As the school year winds down, it’s not all playoffs and picnics, as poor families across America suddenly face a math challenge of their own—how to stretch an already inadequate food budget to cover summer months without school breakfast and lunch programs. According to more and more lawmakers, all these families truly need from government is a heaping plate of friendship washed down with a tall, cool glass of harsh, judgmental love. But tough as it is to manage on subsidized meals, the fact is, it’s a lot harder to manage on nothing. And there is a lot more nothing to eat for American kids today than there once was.
This week, the House of Representatives is hard at work marking up its version of an agriculture appropriations bill that sets funding levels for school and summer nutrition programs. Though the bill is currently known as the “Healthy, Hunger-Free Kids Act,” it’s becoming clear that if some House Republicans had their way, they would like to call it the “Hungry, Healthy-Free Kids Act.” The new object, at least in the House, is to ensure that less food, and less healthy food, finds its way to fewer kids.
The Senate version of the bill is on track to ensure that poor kids’ basic food needs continue to be met, in the summer as well as the academic year. But the House version, and the attendant debate over children and food in America, is depressing.
The agriculture bill establishes funding for some of the Department of Agriculture’s basic nutrition initiatives, like WIC (the Special Supplemental Nutrition Program for Women, Infants, and Children) and the school lunch and breakfast programs. These tend to be the rare programs in which high public approval and gut-check instincts actually match up with reality—it both feels right (WIC boasts a staggering 72 percent public approval rating) and is actually true that when families can access WIC, mothers and young children get food they can’t get elsewhere. It also makes sense and is actually true that malnourished kids face serious health and development risks, which cost the country a whole lot more in the long run. And it’s also actually true that when children have access to school breakfast and lunch programs, they get better grades and require less discipline. It’s all simple math, right? During the academic year and the summer.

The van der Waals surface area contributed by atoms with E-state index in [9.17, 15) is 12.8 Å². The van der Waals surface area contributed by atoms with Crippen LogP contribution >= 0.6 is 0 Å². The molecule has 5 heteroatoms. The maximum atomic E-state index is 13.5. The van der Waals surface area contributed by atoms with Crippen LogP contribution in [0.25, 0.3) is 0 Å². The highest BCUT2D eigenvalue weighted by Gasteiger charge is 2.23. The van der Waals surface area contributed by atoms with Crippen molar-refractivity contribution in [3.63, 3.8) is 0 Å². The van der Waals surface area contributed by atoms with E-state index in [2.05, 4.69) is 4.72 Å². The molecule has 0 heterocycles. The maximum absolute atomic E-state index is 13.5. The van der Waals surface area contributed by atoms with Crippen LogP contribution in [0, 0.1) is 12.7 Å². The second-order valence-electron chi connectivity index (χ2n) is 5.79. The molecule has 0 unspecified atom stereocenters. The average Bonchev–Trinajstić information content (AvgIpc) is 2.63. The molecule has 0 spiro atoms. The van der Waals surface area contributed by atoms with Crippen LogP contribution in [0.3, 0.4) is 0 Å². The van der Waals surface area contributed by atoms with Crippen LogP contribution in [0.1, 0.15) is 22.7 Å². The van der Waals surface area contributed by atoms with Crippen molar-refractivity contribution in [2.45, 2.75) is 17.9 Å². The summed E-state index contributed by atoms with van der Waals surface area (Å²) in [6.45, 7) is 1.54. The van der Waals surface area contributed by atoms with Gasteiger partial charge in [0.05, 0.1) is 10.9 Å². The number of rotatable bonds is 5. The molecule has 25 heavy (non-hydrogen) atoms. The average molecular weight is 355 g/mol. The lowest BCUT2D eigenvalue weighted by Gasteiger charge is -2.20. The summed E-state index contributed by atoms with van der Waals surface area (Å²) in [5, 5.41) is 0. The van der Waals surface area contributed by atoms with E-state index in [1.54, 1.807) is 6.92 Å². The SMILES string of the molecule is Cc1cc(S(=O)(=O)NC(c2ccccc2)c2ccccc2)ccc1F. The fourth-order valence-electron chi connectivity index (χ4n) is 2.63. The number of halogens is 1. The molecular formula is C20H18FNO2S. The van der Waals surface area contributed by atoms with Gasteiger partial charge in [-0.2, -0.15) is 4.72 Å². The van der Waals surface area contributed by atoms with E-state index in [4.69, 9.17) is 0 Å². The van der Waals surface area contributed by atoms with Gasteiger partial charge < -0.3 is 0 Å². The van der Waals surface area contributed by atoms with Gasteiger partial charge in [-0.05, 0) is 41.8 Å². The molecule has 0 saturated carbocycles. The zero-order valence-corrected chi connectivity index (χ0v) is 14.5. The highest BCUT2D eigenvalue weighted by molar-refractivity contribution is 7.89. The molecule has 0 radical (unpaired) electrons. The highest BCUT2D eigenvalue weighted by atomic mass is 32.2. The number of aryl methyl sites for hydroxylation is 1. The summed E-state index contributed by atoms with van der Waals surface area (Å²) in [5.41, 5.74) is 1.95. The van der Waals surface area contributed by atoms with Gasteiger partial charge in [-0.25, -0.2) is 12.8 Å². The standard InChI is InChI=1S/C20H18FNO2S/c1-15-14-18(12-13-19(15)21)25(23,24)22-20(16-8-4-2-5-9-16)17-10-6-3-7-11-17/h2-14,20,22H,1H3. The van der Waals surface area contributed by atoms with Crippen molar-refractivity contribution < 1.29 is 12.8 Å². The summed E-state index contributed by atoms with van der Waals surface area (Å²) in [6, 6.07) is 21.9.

But how do you solve for X when you also have to factor in the Big Food Industry’s profit margins, a belief in some circles that healthy food is a luxury, and the burgeoning claim that “urban” poverty is a “values” problem whereas “rural” poverty is just bad luck?
The House plan confounds the simple math in a few truly terrible ways:
The first one may seem like small—er—potatoes, but it would represent a significant shift if it makes it into the final package. WIC, celebrating its 40th anniversary this year, was designed to provide nutrition and breastfeeding support to low-income pregnant women and mothers of young children. It’s one of the best safety-net programs available. The qualifying “basket” of foods recipients can buy reflects years of research on what may be lacking from their diets. As it happens, white potatoes haven’t been among these recommended items—not because potatoes are unhealthy, but because they’re usually pretty well-represented in the diets of, well, most everyone in the United States already.
As you can imagine, Big Potato is not happy with that science-based, data-driven conclusion. And yes, Big Potato is a thing. And also, Big Potato is filled with well-fed lobbyists who demanded language in the agriculture bill that puts white potatoes firmly in the WIC basket, so that from now on, the data driving nutrition policies will come with dollar signs.
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